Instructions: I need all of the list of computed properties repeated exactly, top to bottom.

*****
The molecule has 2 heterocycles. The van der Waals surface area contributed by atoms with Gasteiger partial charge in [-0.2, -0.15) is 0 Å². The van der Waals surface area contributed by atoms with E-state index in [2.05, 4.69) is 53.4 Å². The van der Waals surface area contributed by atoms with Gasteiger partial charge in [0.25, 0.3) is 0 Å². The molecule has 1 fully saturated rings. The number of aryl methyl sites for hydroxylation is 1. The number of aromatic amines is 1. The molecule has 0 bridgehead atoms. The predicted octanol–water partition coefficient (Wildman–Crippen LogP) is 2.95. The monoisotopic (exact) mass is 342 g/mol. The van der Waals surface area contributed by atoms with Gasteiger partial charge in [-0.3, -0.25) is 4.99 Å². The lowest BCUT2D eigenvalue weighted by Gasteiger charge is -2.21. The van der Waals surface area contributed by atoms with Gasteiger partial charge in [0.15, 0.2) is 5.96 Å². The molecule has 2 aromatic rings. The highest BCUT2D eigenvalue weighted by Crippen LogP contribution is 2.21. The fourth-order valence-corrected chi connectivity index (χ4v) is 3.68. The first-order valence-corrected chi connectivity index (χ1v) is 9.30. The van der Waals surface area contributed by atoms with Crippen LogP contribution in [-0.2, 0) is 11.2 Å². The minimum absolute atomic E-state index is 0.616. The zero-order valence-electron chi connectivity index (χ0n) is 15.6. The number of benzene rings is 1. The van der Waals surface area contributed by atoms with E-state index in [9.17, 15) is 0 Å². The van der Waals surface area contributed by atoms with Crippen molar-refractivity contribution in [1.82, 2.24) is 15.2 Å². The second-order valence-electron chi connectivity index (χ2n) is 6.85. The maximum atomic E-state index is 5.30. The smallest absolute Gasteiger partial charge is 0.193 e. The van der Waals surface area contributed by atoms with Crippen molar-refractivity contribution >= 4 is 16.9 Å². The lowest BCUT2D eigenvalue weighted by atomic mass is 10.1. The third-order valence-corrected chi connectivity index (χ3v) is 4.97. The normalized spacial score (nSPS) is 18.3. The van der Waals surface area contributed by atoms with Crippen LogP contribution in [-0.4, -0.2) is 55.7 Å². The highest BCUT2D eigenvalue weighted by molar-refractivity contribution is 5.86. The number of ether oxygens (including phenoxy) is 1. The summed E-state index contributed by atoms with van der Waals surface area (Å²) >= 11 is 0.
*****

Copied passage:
The molecule has 2 heterocycles. The van der Waals surface area contributed by atoms with Gasteiger partial charge in [-0.2, -0.15) is 0 Å². The van der Waals surface area contributed by atoms with E-state index in [2.05, 4.69) is 53.4 Å². The van der Waals surface area contributed by atoms with Gasteiger partial charge in [0.25, 0.3) is 0 Å². The molecule has 1 fully saturated rings. The number of aryl methyl sites for hydroxylation is 1. The number of aromatic amines is 1. The molecule has 0 bridgehead atoms. The predicted octanol–water partition coefficient (Wildman–Crippen LogP) is 2.95. The monoisotopic (exact) mass is 342 g/mol. The van der Waals surface area contributed by atoms with Gasteiger partial charge in [-0.3, -0.25) is 4.99 Å². The lowest BCUT2D eigenvalue weighted by Gasteiger charge is -2.21. The van der Waals surface area contributed by atoms with Gasteiger partial charge in [0.15, 0.2) is 5.96 Å². The molecule has 2 aromatic rings. The highest BCUT2D eigenvalue weighted by Crippen LogP contribution is 2.21. The fourth-order valence-corrected chi connectivity index (χ4v) is 3.68. The first-order valence-corrected chi connectivity index (χ1v) is 9.30. The van der Waals surface area contributed by atoms with Crippen LogP contribution in [-0.2, 0) is 11.2 Å². The minimum absolute atomic E-state index is 0.616. The zero-order valence-electron chi connectivity index (χ0n) is 15.6. The number of benzene rings is 1. The van der Waals surface area contributed by atoms with E-state index in [9.17, 15) is 0 Å². The van der Waals surface area contributed by atoms with Crippen molar-refractivity contribution in [1.82, 2.24) is 15.2 Å². The second-order valence-electron chi connectivity index (χ2n) is 6.85. The maximum atomic E-state index is 5.30. The smallest absolute Gasteiger partial charge is 0.193 e. The van der Waals surface area contributed by atoms with Crippen molar-refractivity contribution >= 4 is 16.9 Å². The lowest BCUT2D eigenvalue weighted by atomic mass is 10.1. The third-order valence-corrected chi connectivity index (χ3v) is 4.97. The normalized spacial score (nSPS) is 18.3. The van der Waals surface area contributed by atoms with Crippen LogP contribution in [-0.4, -0.2) is 55.7 Å². The highest BCUT2D eigenvalue weighted by molar-refractivity contribution is 5.86. The number of ether oxygens (including phenoxy) is 1. The summed E-state index contributed by atoms with van der Waals surface area (Å²) >= 11 is 0.